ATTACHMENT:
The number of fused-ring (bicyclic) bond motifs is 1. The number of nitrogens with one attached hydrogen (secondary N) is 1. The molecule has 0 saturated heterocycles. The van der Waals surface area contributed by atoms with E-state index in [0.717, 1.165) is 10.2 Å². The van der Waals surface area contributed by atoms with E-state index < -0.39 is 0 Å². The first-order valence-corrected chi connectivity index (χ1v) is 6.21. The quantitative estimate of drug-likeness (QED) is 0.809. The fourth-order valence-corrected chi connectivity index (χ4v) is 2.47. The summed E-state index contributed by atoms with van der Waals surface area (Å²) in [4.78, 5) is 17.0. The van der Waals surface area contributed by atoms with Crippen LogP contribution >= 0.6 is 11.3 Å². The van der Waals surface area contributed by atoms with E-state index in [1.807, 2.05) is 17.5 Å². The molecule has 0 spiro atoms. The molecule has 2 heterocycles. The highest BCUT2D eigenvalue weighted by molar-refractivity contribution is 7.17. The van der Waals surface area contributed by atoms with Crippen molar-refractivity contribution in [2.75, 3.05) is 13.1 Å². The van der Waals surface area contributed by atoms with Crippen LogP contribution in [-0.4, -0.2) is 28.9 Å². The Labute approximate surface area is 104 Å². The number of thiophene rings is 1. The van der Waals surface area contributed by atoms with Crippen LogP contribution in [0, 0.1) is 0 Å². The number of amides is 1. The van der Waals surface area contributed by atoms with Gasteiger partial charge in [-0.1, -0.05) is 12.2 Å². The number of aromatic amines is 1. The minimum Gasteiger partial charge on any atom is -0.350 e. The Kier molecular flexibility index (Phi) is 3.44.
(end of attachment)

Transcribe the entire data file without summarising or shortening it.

The number of fused-ring (bicyclic) bond motifs is 1. The number of nitrogens with one attached hydrogen (secondary N) is 1. The molecule has 0 saturated heterocycles. The van der Waals surface area contributed by atoms with E-state index in [0.717, 1.165) is 10.2 Å². The van der Waals surface area contributed by atoms with E-state index < -0.39 is 0 Å². The first-order valence-corrected chi connectivity index (χ1v) is 6.21. The quantitative estimate of drug-likeness (QED) is 0.809. The fourth-order valence-corrected chi connectivity index (χ4v) is 2.47. The summed E-state index contributed by atoms with van der Waals surface area (Å²) in [4.78, 5) is 17.0. The van der Waals surface area contributed by atoms with Crippen LogP contribution >= 0.6 is 11.3 Å². The van der Waals surface area contributed by atoms with E-state index in [1.807, 2.05) is 17.5 Å². The molecule has 0 spiro atoms. The molecule has 2 heterocycles. The highest BCUT2D eigenvalue weighted by molar-refractivity contribution is 7.17. The van der Waals surface area contributed by atoms with Crippen molar-refractivity contribution in [2.75, 3.05) is 13.1 Å². The van der Waals surface area contributed by atoms with Crippen LogP contribution in [-0.4, -0.2) is 28.9 Å². The Labute approximate surface area is 104 Å². The number of thiophene rings is 1. The van der Waals surface area contributed by atoms with Crippen LogP contribution in [0, 0.1) is 0 Å². The number of amides is 1. The van der Waals surface area contributed by atoms with Gasteiger partial charge in [-0.1, -0.05) is 12.2 Å². The number of aromatic amines is 1. The minimum Gasteiger partial charge on any atom is -0.350 e. The Kier molecular flexibility index (Phi) is 3.44.